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San Diego officials to burn down 'bomb factory' house

By Michael Martinez, CNN
George Djura Jakubec's house has been described by authorities as a bomb-making factory.
George Djura Jakubec's house has been described by authorities as a bomb-making factory.
STORY HIGHLIGHTS
  • NEW: Authorities tell residents at a town hall meeting house will be burned
  • House near Escondido, California, held record cache of homemade explosives
  • Bomb squad has deemed house too dangerous to re-enter for now
RELATED TOPICS
  • Escondido

(CNN) -- San Diego County, California, authorities will burn down a house that they've described as a "bomb factory" and the site of the nation's largest cache of homemade explosives ever found in one spot.

The house, in an unincorporated area near Escondido, California, has been deemed too dangerous for bomb squads to re-enter because it contains two kinds of volative explosives, and the interior is too cluttered for bomb crews to negotiate safely, authorities said.

Authorities revealed their plan to burn down the house during a town hall meeting Tuesday night with residents concerned about public safety, San Diego County Sheriff spokeswoman Jan Caldwell said Wednesday.

The house's resident, George Djura Jakubec, 54, a computer software consultant, is being held in lieu of $5 million bail on bomb-making and bank robbery charges.

The house would be set afire some time between December 8 and December 10, if the skies are clear and winds are about 5 mph out of the west, which would allow the smoke to dissipate over nearby Interstate 15, said another sheriff's spokeswoman. Authorities plan to erect protective walls during the burn.

Bomb crews discovered two types of homemade explosives inside the house last week -- also the kind that terrorists worldwide favor: hexamethylene triperoxide diamine, or HMTD, and pentaerythritol tetranitrate, or PETN, which is now the target of new U.S. airport body scans and pat downs. Authorities didn't remove those explosives from the house.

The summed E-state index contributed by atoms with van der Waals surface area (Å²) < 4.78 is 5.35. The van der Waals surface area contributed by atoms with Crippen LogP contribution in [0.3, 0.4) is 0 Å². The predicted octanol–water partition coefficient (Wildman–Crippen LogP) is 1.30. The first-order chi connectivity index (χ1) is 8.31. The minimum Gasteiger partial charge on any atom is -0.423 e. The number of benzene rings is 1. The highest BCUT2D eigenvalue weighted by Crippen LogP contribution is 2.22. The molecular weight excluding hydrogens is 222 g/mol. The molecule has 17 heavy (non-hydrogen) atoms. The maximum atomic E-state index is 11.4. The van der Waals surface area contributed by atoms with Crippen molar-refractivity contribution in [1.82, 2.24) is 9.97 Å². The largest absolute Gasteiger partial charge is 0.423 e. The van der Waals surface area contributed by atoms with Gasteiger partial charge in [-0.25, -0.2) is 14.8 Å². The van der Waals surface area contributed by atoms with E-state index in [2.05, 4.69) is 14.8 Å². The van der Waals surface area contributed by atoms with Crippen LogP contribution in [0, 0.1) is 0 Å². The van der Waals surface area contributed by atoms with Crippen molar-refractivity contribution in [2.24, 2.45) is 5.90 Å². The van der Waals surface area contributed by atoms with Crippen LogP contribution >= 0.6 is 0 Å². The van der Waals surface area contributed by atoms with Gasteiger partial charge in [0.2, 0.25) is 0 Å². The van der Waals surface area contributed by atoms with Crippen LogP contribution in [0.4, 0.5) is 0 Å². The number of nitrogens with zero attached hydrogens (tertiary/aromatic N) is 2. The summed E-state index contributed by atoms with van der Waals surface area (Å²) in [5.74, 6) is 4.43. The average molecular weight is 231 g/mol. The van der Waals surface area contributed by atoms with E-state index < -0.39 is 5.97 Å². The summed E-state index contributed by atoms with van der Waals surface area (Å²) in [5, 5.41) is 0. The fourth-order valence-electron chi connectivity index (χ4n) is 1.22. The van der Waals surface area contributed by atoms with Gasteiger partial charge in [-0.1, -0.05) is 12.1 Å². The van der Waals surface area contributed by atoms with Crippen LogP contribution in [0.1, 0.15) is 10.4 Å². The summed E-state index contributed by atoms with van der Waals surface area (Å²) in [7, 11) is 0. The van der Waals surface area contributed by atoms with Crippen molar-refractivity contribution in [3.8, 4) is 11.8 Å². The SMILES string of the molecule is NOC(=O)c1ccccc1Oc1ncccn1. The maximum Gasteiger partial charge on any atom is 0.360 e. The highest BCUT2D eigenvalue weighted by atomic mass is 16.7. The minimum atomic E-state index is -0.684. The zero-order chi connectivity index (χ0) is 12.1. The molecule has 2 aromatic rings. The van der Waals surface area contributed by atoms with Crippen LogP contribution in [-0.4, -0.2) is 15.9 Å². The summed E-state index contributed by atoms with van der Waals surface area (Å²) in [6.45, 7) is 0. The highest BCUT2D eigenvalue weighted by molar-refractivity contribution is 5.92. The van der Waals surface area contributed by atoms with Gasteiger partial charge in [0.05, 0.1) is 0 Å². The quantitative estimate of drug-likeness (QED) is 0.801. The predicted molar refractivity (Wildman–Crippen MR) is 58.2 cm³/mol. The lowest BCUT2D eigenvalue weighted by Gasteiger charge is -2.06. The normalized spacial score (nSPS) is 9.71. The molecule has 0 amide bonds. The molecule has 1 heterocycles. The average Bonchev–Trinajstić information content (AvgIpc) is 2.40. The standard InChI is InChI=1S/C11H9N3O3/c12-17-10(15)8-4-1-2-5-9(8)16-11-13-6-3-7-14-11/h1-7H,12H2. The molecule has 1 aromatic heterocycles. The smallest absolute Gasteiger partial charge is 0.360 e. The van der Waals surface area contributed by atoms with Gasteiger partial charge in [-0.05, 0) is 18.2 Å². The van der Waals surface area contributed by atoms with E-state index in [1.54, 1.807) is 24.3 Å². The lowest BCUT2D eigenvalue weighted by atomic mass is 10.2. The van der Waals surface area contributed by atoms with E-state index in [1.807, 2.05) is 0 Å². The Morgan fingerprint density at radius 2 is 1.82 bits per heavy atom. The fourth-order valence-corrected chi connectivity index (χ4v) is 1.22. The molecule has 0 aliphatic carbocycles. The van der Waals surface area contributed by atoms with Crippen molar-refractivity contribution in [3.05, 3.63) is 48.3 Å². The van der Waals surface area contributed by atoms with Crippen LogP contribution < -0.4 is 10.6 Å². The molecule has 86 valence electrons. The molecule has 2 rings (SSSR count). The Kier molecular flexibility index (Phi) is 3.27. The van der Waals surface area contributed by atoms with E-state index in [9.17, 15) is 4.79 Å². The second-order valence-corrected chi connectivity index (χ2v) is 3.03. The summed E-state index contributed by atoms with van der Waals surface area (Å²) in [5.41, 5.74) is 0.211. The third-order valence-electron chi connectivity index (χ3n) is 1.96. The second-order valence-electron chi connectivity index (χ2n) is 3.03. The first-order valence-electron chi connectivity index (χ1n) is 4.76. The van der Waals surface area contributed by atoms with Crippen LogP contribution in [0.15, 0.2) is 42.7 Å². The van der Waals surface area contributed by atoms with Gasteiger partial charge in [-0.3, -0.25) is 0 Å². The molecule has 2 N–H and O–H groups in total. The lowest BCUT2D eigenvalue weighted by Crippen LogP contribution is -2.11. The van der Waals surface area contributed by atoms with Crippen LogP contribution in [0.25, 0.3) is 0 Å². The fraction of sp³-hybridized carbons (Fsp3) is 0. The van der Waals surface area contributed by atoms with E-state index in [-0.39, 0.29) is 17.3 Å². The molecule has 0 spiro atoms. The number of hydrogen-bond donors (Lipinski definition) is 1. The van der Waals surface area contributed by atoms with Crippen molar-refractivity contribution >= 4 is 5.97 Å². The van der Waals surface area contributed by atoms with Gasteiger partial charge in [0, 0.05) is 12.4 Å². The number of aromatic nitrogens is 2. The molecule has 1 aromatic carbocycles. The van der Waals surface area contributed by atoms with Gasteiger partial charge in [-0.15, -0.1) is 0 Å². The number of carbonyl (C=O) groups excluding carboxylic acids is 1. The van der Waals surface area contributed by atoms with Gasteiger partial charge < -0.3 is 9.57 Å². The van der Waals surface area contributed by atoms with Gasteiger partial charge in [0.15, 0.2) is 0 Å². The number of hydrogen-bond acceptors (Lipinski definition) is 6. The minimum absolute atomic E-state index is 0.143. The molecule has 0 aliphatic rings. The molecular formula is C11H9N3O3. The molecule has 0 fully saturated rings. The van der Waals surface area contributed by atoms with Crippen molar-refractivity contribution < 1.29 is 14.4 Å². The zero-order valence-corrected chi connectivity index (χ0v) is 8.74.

Eight or 9 pounds of HMTD were found in the backyard after a gardener was injured when he accidentally ignited some of the material almost two weeks ago. One expert likened the 9 pounds to a large car bomb, which could blow out the house's windows and doors and damage adjacent houses.

Authorities are now investigating Jakubec's intentions.

Exacerbating the work of the bomb squad is the overwhelming volume of interior clutter that suggests Jakubec was a hoarder of papers, boxes and other items, officials said. Friction from moving any papers or boxes could cause hidden explosives to ignite, officials said.

Joy Colclough lives about 100 yards from the home, according to CNN affiliate KGTV.

She received a reverse 911 call earlier Tuesday, warning her of potential activity around the residence, but has not been asked to evacuate.

"It's not a convenient time. But I don't think there's any convenient time for having explosives next door to where you live," she told KGTV.

The additional HMTD discovered inside the house last week is in a bottle, Assistant San Diego County Sheriff Ed Prendergast said. PETN was also found inside the house, officials said.

"We have not removed it yet. It's too dangerous to move. Any movement can set it off," Prendergast said.

"We have a saying: We'll go as fast as we can but slow as we must," he added.